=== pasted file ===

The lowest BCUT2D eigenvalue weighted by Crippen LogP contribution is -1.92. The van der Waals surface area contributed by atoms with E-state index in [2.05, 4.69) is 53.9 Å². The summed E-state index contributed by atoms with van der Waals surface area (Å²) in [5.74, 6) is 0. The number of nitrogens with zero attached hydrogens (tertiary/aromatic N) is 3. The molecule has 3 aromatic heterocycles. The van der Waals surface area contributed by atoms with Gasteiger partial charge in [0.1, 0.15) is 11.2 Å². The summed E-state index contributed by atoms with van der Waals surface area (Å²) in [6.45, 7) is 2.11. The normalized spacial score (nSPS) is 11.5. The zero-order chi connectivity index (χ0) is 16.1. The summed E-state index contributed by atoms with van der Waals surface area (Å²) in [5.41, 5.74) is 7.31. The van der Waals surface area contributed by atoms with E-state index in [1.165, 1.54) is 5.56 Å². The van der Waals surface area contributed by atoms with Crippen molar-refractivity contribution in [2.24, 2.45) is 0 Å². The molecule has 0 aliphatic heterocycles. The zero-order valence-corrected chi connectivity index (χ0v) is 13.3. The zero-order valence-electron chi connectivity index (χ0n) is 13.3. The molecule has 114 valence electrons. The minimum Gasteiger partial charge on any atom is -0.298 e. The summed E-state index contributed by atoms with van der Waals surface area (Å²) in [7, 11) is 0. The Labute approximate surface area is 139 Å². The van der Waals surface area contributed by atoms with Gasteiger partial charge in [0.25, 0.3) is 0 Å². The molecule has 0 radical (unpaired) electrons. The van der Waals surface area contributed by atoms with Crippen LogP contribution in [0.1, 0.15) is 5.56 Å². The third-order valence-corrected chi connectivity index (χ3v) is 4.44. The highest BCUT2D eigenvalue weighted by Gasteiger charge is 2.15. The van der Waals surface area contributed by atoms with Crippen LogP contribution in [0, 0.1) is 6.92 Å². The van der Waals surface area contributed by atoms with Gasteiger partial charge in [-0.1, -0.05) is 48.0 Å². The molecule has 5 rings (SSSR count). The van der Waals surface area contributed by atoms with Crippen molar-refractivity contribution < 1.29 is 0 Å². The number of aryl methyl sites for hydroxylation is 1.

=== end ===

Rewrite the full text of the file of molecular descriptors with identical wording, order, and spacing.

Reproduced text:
The lowest BCUT2D eigenvalue weighted by Crippen LogP contribution is -1.92. The van der Waals surface area contributed by atoms with E-state index in [2.05, 4.69) is 53.9 Å². The summed E-state index contributed by atoms with van der Waals surface area (Å²) in [5.74, 6) is 0. The number of nitrogens with zero attached hydrogens (tertiary/aromatic N) is 3. The molecule has 3 aromatic heterocycles. The van der Waals surface area contributed by atoms with Gasteiger partial charge in [0.1, 0.15) is 11.2 Å². The summed E-state index contributed by atoms with van der Waals surface area (Å²) in [6.45, 7) is 2.11. The normalized spacial score (nSPS) is 11.5. The zero-order chi connectivity index (χ0) is 16.1. The summed E-state index contributed by atoms with van der Waals surface area (Å²) in [5.41, 5.74) is 7.31. The van der Waals surface area contributed by atoms with E-state index in [1.165, 1.54) is 5.56 Å². The van der Waals surface area contributed by atoms with Crippen molar-refractivity contribution in [2.24, 2.45) is 0 Å². The molecule has 0 aliphatic heterocycles. The zero-order valence-corrected chi connectivity index (χ0v) is 13.3. The zero-order valence-electron chi connectivity index (χ0n) is 13.3. The molecule has 114 valence electrons. The minimum Gasteiger partial charge on any atom is -0.298 e. The summed E-state index contributed by atoms with van der Waals surface area (Å²) in [7, 11) is 0. The Labute approximate surface area is 139 Å². The van der Waals surface area contributed by atoms with Gasteiger partial charge in [0.25, 0.3) is 0 Å². The molecule has 0 radical (unpaired) electrons. The van der Waals surface area contributed by atoms with Crippen LogP contribution in [0.1, 0.15) is 5.56 Å². The third-order valence-corrected chi connectivity index (χ3v) is 4.44. The highest BCUT2D eigenvalue weighted by Gasteiger charge is 2.15. The van der Waals surface area contributed by atoms with Crippen LogP contribution in [0, 0.1) is 6.92 Å². The van der Waals surface area contributed by atoms with Gasteiger partial charge in [-0.1, -0.05) is 48.0 Å². The molecule has 5 rings (SSSR count). The van der Waals surface area contributed by atoms with Crippen molar-refractivity contribution < 1.29 is 0 Å². The number of aryl methyl sites for hydroxylation is 1.